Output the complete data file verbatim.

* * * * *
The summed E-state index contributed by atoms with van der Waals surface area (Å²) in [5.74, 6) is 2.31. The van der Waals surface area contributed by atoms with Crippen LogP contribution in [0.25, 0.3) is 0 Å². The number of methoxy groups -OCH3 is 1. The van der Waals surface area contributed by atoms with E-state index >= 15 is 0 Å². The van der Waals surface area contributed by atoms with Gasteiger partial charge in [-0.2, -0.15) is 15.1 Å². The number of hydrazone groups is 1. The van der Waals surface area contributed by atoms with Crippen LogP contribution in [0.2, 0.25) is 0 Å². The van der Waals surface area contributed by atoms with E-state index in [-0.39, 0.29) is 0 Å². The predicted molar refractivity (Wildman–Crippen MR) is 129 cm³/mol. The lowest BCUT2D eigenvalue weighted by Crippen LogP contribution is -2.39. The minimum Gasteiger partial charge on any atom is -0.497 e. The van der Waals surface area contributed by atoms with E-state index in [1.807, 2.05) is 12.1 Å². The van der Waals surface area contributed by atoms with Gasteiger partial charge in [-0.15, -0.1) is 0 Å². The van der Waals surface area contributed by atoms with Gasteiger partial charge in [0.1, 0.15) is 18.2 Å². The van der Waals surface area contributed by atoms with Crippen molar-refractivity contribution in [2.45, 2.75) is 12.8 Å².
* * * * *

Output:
The summed E-state index contributed by atoms with van der Waals surface area (Å²) in [5.74, 6) is 2.31. The van der Waals surface area contributed by atoms with Crippen LogP contribution in [0.25, 0.3) is 0 Å². The number of methoxy groups -OCH3 is 1. The van der Waals surface area contributed by atoms with E-state index >= 15 is 0 Å². The van der Waals surface area contributed by atoms with Gasteiger partial charge in [-0.2, -0.15) is 15.1 Å². The number of hydrazone groups is 1. The van der Waals surface area contributed by atoms with Crippen LogP contribution in [0.2, 0.25) is 0 Å². The van der Waals surface area contributed by atoms with E-state index in [-0.39, 0.29) is 0 Å². The predicted molar refractivity (Wildman–Crippen MR) is 129 cm³/mol. The lowest BCUT2D eigenvalue weighted by Crippen LogP contribution is -2.39. The minimum Gasteiger partial charge on any atom is -0.497 e. The van der Waals surface area contributed by atoms with E-state index in [1.807, 2.05) is 12.1 Å². The van der Waals surface area contributed by atoms with Gasteiger partial charge in [-0.15, -0.1) is 0 Å². The van der Waals surface area contributed by atoms with Gasteiger partial charge in [0.1, 0.15) is 18.2 Å². The van der Waals surface area contributed by atoms with Crippen molar-refractivity contribution in [2.45, 2.75) is 12.8 Å².